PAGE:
According to a New York Times report, Obama, reacting to General Petraeus's demand for "maximum flexibility" in setting withdrawal schedules, said he "pushed back" when he met with the commander in July by making the case for sending more forces to Afghanistan, which the Democratic candidate views as the main battleground against terrorists. McCain, who argued that a favorable outcome in Iraq is vital for American strategy in the Middle East and its overall efforts against terrorists, repeatedly invoked General Petraeus's counter-insurgency strategy and said he would be inclined to give General Petraeus considerable latitude in setting force levels in Iraq.
At the heart of the dispute is Obama's 16-month schedule for withdrawing American combat brigades, a timetable that is about twice as fast as that provided for in a draft American and Iraqi accord.
"The danger with Obama's rigid timetable is that it may not allow U.S. commanders to react to events on the ground," said Toby Dodge, a specialist on Iraq at the University of London and a former adviser to General Petraeus.
"McCain's policies lack the detail needed to confront the challenges of politics in Iraq. Policies developed to please the party faithful are not being subjected to close electoral scrutiny and do not match the complex political and military realties of Iraq," he adds.
There is no question that the American reinforcements dispatched by President Bush have helped reduce sectarian violence, both directly through military operations and indirectly by helping encourage the spread of the Awakening movements, in which neighborhood watch groups have taken on Sunni extremists.
But American commanders have also warned that the situation remains fragile, and that there has been mixed or no political progress in other areas. For the candidate who is elected, the challenge is how to sustain the reduction in violence and encourage political headway now that the "surge" of combat brigades is over and the military is scheduled to withdraw yet another brigade by February.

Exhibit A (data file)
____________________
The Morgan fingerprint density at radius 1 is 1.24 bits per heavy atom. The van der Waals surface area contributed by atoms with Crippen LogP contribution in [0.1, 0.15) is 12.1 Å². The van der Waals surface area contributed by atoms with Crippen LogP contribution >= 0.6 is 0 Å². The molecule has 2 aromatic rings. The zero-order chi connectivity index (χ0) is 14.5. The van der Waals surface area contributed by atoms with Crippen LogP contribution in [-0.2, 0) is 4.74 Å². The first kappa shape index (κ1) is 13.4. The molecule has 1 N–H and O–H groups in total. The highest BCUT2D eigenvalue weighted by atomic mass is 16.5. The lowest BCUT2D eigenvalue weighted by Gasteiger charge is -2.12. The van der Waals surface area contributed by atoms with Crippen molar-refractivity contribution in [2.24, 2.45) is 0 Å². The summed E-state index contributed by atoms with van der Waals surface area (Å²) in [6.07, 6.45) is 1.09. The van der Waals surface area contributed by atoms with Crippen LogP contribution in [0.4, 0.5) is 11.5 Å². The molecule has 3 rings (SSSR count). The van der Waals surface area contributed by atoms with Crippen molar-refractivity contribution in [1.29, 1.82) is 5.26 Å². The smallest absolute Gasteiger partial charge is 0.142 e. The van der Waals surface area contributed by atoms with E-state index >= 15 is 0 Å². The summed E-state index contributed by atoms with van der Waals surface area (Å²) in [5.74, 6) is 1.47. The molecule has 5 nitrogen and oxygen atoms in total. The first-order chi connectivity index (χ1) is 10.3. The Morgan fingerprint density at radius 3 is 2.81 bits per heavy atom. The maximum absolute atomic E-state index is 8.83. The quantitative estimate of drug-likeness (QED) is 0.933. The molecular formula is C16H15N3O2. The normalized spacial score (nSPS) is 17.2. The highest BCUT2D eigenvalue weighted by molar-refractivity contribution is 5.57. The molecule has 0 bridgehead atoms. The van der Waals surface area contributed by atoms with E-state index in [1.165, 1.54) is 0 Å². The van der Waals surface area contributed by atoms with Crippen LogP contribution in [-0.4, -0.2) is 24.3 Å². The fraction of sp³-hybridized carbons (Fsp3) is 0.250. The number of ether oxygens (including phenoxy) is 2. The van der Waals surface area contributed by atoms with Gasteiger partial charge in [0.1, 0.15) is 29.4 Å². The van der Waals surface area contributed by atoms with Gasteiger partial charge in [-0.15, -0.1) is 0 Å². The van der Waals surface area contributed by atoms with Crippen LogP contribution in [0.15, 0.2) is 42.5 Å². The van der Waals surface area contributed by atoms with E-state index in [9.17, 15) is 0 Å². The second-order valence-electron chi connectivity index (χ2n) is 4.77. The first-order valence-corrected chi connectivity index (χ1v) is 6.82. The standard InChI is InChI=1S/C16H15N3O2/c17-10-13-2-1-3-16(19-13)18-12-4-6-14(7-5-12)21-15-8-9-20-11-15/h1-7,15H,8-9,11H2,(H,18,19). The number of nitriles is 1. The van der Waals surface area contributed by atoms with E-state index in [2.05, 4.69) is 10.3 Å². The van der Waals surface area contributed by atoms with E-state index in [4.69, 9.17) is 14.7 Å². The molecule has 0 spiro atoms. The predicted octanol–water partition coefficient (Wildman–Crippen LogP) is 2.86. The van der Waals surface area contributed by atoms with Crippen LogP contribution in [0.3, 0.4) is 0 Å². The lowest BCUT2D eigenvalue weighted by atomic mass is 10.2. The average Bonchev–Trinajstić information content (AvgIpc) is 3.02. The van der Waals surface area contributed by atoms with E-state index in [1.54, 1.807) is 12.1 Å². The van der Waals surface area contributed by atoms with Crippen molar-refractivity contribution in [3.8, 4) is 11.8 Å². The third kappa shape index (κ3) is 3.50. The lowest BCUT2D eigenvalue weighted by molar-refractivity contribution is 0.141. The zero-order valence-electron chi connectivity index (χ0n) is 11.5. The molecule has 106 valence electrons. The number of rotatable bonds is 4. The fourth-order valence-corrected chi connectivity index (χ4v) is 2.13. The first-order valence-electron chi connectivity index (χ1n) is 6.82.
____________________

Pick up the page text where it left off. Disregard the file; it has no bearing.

On the surface, the two candidates' views on troop cuts appear to have converged: each candidate envisions reductions in American force over his first term, as does the Iraqi government. But the similarities vanish upon closer inspection. Obama's views on troop cuts were forged in late 2006 as Iraq appeared to be approaching a full-scale civil war. Drawing on the bipartisan Iraq Study Group report, he opposed Bush's troop reinforcement plan and sponsored legislation in January 2007 that would have removed all American combat brigades by the end of March 2008, while allowing a small force to remain for training, counter-terrorism and the protection of American Embassy and personnel.
At that time, American intelligence agencies warned in a national intelligence estimate that the removal of all American and allied forces within 18 months would "almost certainly" lead to a significant increase in sectarian fighting. Mr. Obama has said he would remove the remaining combat brigades at the rate of one or two a month over a 16-month period. In the interview he argued that it was important to set a new course that would put pressure on the Iraqis to overcome their differences, free up more American forces for Afghanistan and other potential trouble spots, and reduce expenditures so they could finance programs at home.
McCain has argued that reductions should be determined by political and military circumstances, a stance taken by Adm. Mike Mullen, the chairman of the Joint Chiefs of Staff. Providing the American commander in Iraq with maximum leeway, however, could entail some difficult trade-offs.
Asked to clarify his views, Mr. McCain said in the interview that he envisioned "the withdrawal of U.S. troops over time." He said the question of whether there should be a long-term American military presence in Iraq for training or other purposes should be resolved in discussions with the Iraqis, and cited Kuwait as a possible model.
At its most basic, the dispute between Mr. Obama and Mr. McCain centers on the importance of the American mission. For Obama, the invasion of Iraq was a mistake and the efforts he would make there are essentially a matter of damage limitation. By defining a series of minimal goals, Obama would seek to reduce American forces.
For McCain, the problems the United States has encountered in Iraq stemmed from what he saw as the many blunders made during the early years of the occupation, errors that he asserts have been largely remedied by the surge of reinforcements and a new counterinsurgency strategy.